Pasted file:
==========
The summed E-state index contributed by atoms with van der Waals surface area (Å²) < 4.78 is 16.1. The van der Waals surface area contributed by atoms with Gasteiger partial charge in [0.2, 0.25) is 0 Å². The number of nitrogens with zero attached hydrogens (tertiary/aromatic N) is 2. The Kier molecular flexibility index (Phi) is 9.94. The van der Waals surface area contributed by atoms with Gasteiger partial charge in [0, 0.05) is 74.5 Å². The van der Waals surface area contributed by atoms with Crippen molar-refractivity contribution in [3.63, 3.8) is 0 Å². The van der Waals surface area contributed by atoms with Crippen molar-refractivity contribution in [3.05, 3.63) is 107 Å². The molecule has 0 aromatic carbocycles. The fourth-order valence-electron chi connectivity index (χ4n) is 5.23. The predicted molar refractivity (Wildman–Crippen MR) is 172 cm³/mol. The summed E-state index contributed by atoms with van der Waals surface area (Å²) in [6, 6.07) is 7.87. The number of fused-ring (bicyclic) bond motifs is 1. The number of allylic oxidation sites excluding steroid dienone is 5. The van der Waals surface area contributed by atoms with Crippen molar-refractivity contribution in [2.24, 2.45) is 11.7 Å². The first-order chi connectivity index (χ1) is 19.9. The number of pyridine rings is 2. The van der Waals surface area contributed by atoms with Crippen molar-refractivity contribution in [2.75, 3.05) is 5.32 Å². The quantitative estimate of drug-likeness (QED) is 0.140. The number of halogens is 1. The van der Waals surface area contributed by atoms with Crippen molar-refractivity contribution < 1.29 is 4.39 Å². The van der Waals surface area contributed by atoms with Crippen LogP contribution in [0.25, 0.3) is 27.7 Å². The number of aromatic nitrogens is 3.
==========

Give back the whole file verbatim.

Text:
The summed E-state index contributed by atoms with van der Waals surface area (Å²) < 4.78 is 16.1. The van der Waals surface area contributed by atoms with Gasteiger partial charge in [0.2, 0.25) is 0 Å². The number of nitrogens with zero attached hydrogens (tertiary/aromatic N) is 2. The Kier molecular flexibility index (Phi) is 9.94. The van der Waals surface area contributed by atoms with Gasteiger partial charge in [0, 0.05) is 74.5 Å². The van der Waals surface area contributed by atoms with Crippen molar-refractivity contribution in [3.63, 3.8) is 0 Å². The van der Waals surface area contributed by atoms with Crippen molar-refractivity contribution in [3.05, 3.63) is 107 Å². The molecule has 0 aromatic carbocycles. The fourth-order valence-electron chi connectivity index (χ4n) is 5.23. The predicted molar refractivity (Wildman–Crippen MR) is 172 cm³/mol. The summed E-state index contributed by atoms with van der Waals surface area (Å²) in [6, 6.07) is 7.87. The number of fused-ring (bicyclic) bond motifs is 1. The number of allylic oxidation sites excluding steroid dienone is 5. The van der Waals surface area contributed by atoms with Crippen molar-refractivity contribution in [2.24, 2.45) is 11.7 Å². The first-order chi connectivity index (χ1) is 19.9. The number of pyridine rings is 2. The van der Waals surface area contributed by atoms with Crippen molar-refractivity contribution in [2.75, 3.05) is 5.32 Å². The quantitative estimate of drug-likeness (QED) is 0.140. The number of halogens is 1. The van der Waals surface area contributed by atoms with Crippen molar-refractivity contribution < 1.29 is 4.39 Å². The van der Waals surface area contributed by atoms with Crippen LogP contribution in [0.25, 0.3) is 27.7 Å². The number of aromatic nitrogens is 3.